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Rapid Tooling and Rapid Manufacturing


With the help of prototypes, people could save much time and money during product design process. By producing prototypes, more designs and tests could be conducted in a short period of time. And people could identify potential manufacturing problems caused by design in product design process. So, building prototypes does not only speed up the whole design process, but also likely improve the quality of design.

Rapid Tooling


Rapid tooling provides potential improvements to the mold design such as complicated channels. But some limitation still exists in using rapid tooling. Secondly operations are needed as additive fabrication doesn’t offer high accuracy or finishes of machining. Additive fabrication processes have smaller part size limitations and can’t produce very large tooling. Parts produced by rapid tooling don’t have less durability than machining does. So, rapid tooling is only used for low-to-medium volume productions. Additive fabrication processes have smaller part size limitations and are unable to produce very large tooling. 


The most common method of Rapid Tooling uses additive processes to build the tooling indirectly by creating a pattern. In these processes, a pattern is traditionally made from wood, plastic, or soft metal and used to form the mold. Additive fabrication offers a fast alternative for creating these patterns, which can be re-used and offer similar properties to wood or plastic patterns. Another type of rapid tooling is direct tooling, which is the use of additive fabrication to directly produce the mold without the need for a pattern. As the additive technologies improve, direct rapid tooling is possible. For example, SLS and EBM have been used to directly build metal molds which could produce hundreds of thousands of parts.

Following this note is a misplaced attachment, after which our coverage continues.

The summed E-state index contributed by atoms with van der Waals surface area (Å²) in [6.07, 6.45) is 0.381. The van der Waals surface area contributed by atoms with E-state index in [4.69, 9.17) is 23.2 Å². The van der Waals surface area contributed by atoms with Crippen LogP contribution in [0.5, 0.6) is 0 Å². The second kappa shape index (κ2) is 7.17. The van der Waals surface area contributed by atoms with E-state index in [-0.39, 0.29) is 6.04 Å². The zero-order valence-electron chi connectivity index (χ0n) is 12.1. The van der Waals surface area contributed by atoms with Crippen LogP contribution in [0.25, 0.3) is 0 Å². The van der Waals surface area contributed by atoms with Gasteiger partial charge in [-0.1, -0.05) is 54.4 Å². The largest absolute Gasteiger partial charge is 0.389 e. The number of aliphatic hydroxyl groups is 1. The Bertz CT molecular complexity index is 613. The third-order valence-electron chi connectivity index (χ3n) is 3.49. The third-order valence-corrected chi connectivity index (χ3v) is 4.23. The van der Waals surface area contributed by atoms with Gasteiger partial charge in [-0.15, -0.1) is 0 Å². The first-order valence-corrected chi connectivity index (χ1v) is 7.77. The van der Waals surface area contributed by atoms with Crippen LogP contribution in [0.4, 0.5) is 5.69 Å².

Rapid Manufacturing is a new application for additive fabrication. This process is not suitable for large scale production because of limitations in the mechanical properties and surface finishes. But with the improvements to additive technologies and materials, most additive processes are capable of producing end-use products out of plastics, metals, composites, and ceramics. Rapid manufacturing offer many cost benefits. Additive fabrication does not require any tooling which cost much time and money for molding and casting processes. Additive processes cost less labor compare to traditional processes as part are built directly from the CAD model and the process is automated. The labor costs are attributed to the setup process, which is less significant with higher volume productions. 

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